Apparently, American conservatives aren’t the only conservatives in the world angry about the treatment of a former president.
According to Breitbart, wide-ranging protests in at least seven cities in Bolivia experienced protests this week after former President Jeanine Áñez was tossed in jail for what leaders of the current political party claim are charges of “terrorism” and “sedition.”
After socialist leader Evo Morales fled from the country in 2019, Áñez, who was a senator at the time of Morales’ hasty departure, was next in the line of succession to assume the presidency. According to Bolivia’s constitution, everything was reportedly done by the book.
Last October, the country held an election in which Luis Arce, the candidate for Morales’ Movement Towards Socialism (MAS) party, emerged victoriously. Áñez accepted the victory and vacated the office as required, which should have been the end of the story.
However, prosecutors for the MAS party apparently have a problem with her assumption of presidential duties, slamming her with charges that protesters around the country say are bogus. The narrative being pushed by the current socialist administration is that Áñez was part of a coup to remove Morales, even though Morales very clearly left on his own volition at the time.
For the past few days, thousands of protesters who back Áñez took the streets in virtually every major Bolivian city, holding up Bolivian flags and demanding that Áñez be released from prison.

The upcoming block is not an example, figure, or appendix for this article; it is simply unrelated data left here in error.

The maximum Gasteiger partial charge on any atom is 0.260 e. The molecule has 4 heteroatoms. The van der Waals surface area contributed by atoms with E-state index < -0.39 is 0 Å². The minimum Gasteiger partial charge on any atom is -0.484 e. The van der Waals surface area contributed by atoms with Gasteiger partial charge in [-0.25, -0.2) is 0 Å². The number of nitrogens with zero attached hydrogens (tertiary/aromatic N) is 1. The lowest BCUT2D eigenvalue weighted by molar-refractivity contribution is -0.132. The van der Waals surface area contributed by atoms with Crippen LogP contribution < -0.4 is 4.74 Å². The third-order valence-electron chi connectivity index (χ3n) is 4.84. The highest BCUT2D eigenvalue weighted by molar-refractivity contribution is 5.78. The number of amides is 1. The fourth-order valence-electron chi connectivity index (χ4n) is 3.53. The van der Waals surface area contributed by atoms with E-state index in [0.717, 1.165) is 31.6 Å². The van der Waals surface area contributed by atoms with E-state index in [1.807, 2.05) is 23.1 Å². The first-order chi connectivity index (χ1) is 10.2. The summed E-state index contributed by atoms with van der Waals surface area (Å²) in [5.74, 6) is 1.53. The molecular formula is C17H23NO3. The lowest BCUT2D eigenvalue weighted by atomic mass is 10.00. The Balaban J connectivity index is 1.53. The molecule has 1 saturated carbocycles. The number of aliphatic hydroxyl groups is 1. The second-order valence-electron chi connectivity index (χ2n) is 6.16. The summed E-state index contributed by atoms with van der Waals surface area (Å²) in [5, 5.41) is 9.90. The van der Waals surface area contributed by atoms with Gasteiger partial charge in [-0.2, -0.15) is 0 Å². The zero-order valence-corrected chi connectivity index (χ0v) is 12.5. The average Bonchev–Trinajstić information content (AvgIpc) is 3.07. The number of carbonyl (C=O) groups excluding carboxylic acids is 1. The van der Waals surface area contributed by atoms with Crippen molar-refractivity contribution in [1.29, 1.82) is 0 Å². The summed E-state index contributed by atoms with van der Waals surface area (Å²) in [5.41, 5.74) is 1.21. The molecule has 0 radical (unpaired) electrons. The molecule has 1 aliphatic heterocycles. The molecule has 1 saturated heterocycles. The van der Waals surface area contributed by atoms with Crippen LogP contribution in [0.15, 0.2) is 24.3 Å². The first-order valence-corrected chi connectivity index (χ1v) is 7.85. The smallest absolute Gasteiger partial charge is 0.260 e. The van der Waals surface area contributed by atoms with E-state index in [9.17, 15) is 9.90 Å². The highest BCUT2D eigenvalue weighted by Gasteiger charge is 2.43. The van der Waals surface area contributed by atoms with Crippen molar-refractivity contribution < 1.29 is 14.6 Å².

Bolivians Take to The Streets to Protest Political Arrests
Tens of thousands of people in cities across Bolivia took to the streets on Monday night to protest against the arrest of ex-President Jeanine Anez.#Bolivia #CivilDisorder #fraud #PraesidioLtdhttps://t.co/ZK0x5gRh96 pic.twitter.com/yAq088ddFH
— Praesidio Ltd (@PraesidioLtd) March 16, 2021
Protesters also cried chants of “This isn’t Cuba,” which was a shot at the current socialist regime and the former Morales regime, which reportedly was allied with several communist countries like Venezuela and Cuba.
Only time will tell if pressure from Bolivian citizens is enough to spring Áñez from behind bars, but it’s not looking good, as the judge in charge of the case has ordered that she serve at least four months of “preventative detention,” calling her a “flight risk.”